Why Driverless Cars Will Make Your Life Perfect

Autonomous cars could one day make your commute safer, faster, and easier on the environment.

National Journal
Alex Brown
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Alex Brown
Jan. 31, 2014, midnight

Auto ex­perts don’t know when cars will be truly hu­man-proof — but they prom­ise that day is com­ing.

“[We could have] fully autonom­ous vehicles by 2018, 2020,” said Cath­er­ine Mc­Cul­lough, who heads the In­tel­li­gent Car Co­ali­tion. But Audi’s Brad Stertz says cars that can travel start-to-fin­ish without a hu­man hand touch­ing the wheel are “a gen­er­a­tion away at the earli­est.”

Whenev­er they do ar­rive, the people design­ing to­mor­row’s cars prom­ise they’ll be safer, cheap­er, and more ef­fi­cient once they no longer need someone at the helm.


The first thing every driver­less-car ad­voc­ate brings up is the tech­no­logy’s safety be­ne­fits. A full 90 per­cent of ac­ci­dents, they love to say, are a res­ult of hu­man er­ror. Ro­bot cars don’t lose fo­cus or get sleepy, they re­act in mil­li­seconds, and they have eyes in the back of their head. “One of the things com­puters are really good at is do­ing stuff re­pet­it­ively, con­stantly re­peat­ing these scen­ari­os,” Ford’s Greg Stevens said.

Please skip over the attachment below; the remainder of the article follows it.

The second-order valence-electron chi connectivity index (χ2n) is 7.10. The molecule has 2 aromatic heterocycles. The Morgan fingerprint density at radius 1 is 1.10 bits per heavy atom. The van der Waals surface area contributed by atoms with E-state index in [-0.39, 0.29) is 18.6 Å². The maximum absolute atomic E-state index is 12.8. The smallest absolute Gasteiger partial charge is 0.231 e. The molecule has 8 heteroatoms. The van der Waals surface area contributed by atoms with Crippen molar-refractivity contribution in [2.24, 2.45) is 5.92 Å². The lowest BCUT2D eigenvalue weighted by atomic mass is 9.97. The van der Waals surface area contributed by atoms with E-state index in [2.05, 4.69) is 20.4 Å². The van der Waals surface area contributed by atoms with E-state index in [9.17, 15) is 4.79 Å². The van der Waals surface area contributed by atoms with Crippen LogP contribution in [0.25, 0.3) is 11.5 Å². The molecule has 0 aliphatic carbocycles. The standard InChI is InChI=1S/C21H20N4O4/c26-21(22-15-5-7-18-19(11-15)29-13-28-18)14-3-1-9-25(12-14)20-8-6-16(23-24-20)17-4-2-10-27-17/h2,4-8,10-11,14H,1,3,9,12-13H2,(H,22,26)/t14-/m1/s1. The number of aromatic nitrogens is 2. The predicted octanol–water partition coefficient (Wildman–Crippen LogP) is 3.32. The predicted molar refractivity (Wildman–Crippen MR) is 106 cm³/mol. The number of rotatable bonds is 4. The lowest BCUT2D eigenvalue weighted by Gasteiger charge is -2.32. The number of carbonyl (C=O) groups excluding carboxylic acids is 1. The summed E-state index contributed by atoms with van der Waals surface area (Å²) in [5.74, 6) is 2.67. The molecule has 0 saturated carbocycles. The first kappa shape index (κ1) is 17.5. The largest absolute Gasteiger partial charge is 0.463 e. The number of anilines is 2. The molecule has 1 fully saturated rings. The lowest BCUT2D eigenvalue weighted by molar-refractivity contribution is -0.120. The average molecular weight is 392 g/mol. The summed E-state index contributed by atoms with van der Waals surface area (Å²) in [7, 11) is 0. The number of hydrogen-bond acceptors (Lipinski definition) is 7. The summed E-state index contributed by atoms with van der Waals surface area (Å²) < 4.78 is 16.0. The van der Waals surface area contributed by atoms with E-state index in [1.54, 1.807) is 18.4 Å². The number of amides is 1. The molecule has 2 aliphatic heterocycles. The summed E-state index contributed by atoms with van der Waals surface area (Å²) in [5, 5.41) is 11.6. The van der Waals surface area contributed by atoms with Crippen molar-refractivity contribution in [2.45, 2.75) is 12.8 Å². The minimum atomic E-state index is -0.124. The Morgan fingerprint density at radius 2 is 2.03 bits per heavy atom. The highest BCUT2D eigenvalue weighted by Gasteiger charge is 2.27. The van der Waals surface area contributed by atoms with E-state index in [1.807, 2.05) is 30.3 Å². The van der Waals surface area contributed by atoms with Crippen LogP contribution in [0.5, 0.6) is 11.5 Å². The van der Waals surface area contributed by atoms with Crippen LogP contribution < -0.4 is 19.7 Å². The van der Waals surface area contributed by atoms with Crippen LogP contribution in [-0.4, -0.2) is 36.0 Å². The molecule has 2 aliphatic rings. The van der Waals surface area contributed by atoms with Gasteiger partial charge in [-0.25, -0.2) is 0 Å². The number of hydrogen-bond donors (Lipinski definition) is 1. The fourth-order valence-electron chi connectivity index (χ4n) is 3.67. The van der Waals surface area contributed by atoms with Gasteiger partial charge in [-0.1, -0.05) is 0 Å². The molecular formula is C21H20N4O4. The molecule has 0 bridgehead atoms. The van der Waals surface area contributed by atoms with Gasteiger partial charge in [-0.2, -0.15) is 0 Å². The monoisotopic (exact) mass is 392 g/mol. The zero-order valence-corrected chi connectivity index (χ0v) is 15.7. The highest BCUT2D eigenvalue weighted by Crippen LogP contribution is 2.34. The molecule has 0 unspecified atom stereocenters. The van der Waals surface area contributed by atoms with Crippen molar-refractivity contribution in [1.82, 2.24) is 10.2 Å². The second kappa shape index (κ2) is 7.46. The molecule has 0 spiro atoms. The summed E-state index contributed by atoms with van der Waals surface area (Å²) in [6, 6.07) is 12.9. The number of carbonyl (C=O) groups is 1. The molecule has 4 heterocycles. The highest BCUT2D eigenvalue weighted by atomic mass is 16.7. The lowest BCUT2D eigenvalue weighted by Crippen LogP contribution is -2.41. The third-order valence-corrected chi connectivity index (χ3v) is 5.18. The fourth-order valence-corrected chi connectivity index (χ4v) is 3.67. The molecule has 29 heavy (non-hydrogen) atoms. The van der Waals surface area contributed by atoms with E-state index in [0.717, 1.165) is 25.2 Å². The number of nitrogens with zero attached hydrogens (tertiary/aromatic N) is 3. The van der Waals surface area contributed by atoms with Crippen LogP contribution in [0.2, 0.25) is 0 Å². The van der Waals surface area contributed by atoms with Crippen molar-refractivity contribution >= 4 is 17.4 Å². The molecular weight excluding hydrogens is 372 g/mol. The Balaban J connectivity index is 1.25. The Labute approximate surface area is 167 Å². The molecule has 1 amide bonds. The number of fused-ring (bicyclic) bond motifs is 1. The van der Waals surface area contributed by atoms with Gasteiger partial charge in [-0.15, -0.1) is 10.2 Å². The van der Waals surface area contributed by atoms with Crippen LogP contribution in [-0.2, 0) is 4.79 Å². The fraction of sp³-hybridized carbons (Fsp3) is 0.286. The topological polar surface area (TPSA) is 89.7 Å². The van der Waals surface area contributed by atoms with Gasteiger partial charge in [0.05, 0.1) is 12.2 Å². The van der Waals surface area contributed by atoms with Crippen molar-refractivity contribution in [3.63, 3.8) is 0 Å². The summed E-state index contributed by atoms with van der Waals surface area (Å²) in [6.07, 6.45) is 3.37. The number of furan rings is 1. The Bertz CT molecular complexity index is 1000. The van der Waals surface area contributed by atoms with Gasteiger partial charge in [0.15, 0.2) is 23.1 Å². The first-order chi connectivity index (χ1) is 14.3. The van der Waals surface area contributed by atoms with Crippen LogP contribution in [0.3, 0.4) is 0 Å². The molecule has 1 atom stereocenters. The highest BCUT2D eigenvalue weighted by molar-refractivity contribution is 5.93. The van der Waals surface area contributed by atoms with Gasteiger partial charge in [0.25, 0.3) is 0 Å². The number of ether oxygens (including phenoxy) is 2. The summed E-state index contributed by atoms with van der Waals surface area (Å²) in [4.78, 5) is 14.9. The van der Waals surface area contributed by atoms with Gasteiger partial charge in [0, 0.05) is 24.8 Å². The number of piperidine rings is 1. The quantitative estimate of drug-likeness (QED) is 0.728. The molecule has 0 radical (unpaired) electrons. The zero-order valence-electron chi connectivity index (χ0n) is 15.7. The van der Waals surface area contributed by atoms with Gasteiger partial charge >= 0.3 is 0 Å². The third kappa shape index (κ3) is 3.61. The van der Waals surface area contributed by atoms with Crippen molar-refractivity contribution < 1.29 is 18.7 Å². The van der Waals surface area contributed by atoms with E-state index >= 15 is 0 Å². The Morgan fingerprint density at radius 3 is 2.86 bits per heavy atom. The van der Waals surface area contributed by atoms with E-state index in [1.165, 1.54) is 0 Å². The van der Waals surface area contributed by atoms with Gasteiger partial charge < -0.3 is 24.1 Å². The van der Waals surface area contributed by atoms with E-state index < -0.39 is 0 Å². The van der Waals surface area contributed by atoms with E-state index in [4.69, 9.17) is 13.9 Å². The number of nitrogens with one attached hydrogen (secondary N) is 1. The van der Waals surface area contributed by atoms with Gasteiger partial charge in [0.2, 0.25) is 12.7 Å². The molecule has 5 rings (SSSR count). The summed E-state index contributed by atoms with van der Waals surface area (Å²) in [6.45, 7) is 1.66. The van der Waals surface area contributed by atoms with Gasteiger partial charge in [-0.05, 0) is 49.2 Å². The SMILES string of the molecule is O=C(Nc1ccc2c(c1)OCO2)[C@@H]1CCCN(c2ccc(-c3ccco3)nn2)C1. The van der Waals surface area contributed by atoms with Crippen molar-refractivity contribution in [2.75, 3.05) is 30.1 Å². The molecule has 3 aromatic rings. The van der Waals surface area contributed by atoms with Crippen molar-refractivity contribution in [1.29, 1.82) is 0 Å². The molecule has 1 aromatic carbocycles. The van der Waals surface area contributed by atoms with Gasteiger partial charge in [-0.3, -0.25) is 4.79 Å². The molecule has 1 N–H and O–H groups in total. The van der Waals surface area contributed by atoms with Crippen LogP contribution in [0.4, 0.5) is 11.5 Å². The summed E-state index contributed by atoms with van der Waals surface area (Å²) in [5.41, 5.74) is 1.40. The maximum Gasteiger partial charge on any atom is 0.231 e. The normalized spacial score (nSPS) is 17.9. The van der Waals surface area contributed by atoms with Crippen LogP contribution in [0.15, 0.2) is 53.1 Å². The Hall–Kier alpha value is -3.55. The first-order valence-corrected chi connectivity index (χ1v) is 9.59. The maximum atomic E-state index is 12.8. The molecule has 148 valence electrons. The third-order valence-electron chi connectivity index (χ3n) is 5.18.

And while ro­bot cars today can mon­it­or their sur­round­ings mil­lions of times per second, they’ll be­come even more safe once the tech­no­logy be­comes more wide­spread. Today’s driver­less cars op­er­ate on re­ac­tion and pre­dic­tion. Ford is work­ing with MIT, Stevens said, to “build mod­els for those vehicles around us and those people around us. About where they might move so that we have prob­ab­il­it­ies for where they end up.” The tech­no­logy will learn the cap­ab­il­it­ies of the cars around it, de­tect clues from the way they’re driv­ing, and factor in en­vir­on­ment­al factors like up­com­ing exits.

As more autonom­ous cars hit the road, they will be­gin to com­mu­nic­ate and tell each oth­er where they’re go­ing. Rather than see­ing and pre­dict­ing, cars will be get­ting con­stant up­dates on where sur­round­ing traffic is plan­ning to move. “There will be more of a role in the fu­ture for an­onym­ized, ag­greg­ated data,” Mc­Cul­lough said. “This data will help get every­body a pic­ture of what’s go­ing on.”

Cars will also be­gin shar­ing in­form­a­tion about their sur­round­ings. If, for in­stance, a sink­hole opened up a mile down the road, your car would know that al­most in­stantly, reroute, and hop off the next exit in seconds. “You would have a huge num­ber of cars that could give real-time in­form­a­tion,” Stertz said. “Right now we use prim­it­ive tools for that. You’re get­ting old in­form­a­tion.”

As the cars mon­it­or the road, they’ll also be keep­ing an eye on their oc­cu­pants. If a driver has a heart at­tack or passes out, the car can safely pull to the side and call for help. And if a crash does oc­cur, the car can im­me­di­ately no­ti­fy emer­gency per­son­nel, telling them im­pact speed, loc­a­tion and the con­di­tion of pas­sen­gers.